OXON HILL, MD, November 23, 2014 — Sons and daughters of Washington, DC’s Marion Barry era are in mourning today upon hearing the news this morning that the legendary civil rights leader and former mayor of the city has died. Marion Barry had a significant impact on DC area’s Generation X, thanks to his summer jobs program that employed and empowered many young people in a way that no area leader had before or has since, as surmised by their anecdotes. High esteem for Mayor Barry was deeply felt and powerfully sincere among many DC area residents, but also quite obviously a dividing line by race, class, and personal and family history. At times when Barry was covered negatively in the press, many of his supporters identified not only with the given newsworthy circumstance, but the sentiment that major media outlets shed more light on one’s personal flaws than on one’s public prosocial deeds. Unlike other local politicians who have been accused of pandering to the go-go community when it best suited their political needs, Marion Barry managed to be continually regarded as a personal friend to go-go, even after media reports highlighted his support for the so-called ‘go-go crackdown.’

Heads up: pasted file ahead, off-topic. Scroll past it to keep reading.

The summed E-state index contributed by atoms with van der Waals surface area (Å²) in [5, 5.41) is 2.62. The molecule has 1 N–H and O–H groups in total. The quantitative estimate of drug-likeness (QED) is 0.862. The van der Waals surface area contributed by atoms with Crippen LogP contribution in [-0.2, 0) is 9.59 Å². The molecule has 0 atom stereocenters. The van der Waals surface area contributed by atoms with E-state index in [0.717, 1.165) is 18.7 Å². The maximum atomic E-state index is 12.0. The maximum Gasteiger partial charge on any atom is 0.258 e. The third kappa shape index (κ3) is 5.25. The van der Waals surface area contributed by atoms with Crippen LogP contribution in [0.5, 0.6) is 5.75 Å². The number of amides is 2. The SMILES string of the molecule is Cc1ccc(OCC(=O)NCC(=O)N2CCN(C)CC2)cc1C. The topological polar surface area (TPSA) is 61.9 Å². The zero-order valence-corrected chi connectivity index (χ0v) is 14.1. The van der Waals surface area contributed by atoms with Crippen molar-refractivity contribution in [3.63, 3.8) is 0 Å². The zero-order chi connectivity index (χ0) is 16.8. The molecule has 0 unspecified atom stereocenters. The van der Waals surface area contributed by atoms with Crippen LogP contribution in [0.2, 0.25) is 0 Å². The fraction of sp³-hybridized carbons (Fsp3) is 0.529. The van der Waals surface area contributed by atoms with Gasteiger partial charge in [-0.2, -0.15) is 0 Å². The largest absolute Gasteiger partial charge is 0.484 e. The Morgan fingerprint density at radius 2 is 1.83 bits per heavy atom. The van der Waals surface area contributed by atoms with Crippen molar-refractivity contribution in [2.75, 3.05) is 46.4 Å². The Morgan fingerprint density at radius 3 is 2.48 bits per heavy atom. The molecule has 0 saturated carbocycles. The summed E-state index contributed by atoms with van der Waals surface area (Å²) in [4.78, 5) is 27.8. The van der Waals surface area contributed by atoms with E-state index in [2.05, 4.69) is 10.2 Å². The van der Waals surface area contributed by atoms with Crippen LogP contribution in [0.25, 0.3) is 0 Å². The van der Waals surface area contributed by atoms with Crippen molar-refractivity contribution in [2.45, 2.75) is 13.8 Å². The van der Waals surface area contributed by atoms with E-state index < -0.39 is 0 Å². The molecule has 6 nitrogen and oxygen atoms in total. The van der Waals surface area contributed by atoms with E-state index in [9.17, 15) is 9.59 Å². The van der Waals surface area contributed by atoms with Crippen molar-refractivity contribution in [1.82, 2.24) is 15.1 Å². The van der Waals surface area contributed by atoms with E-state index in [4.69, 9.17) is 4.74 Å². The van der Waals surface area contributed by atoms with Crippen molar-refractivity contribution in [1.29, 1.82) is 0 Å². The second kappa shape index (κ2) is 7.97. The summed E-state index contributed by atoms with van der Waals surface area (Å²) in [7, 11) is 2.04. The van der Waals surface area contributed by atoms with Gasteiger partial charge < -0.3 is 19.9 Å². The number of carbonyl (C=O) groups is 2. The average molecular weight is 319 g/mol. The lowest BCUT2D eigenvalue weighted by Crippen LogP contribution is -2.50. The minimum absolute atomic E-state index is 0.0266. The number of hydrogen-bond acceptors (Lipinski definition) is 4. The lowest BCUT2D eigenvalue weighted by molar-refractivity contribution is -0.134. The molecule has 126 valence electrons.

Mayor Barry was one of the featured commentators on “Washington in the ’80s” and a major topic, himself, of the documentary that debuted just last week on PBS affiliate WETA. One of the very best representations of his legacy and what he has meant to his supporters was captured in April 2013 by “Mayor of DC Hip Hop” Head-Roc in a song entitled “Mayor 4 Life (Tribute to Marion Barry).”
A tribute to him has been added to the Chocolate City Rocks: Black Rock Star Super Hero Music Street Jam today from 12noon to 4pm at 14th & Randolph Streets, NW, where a superstar lineup of DC hip hop artists will perform.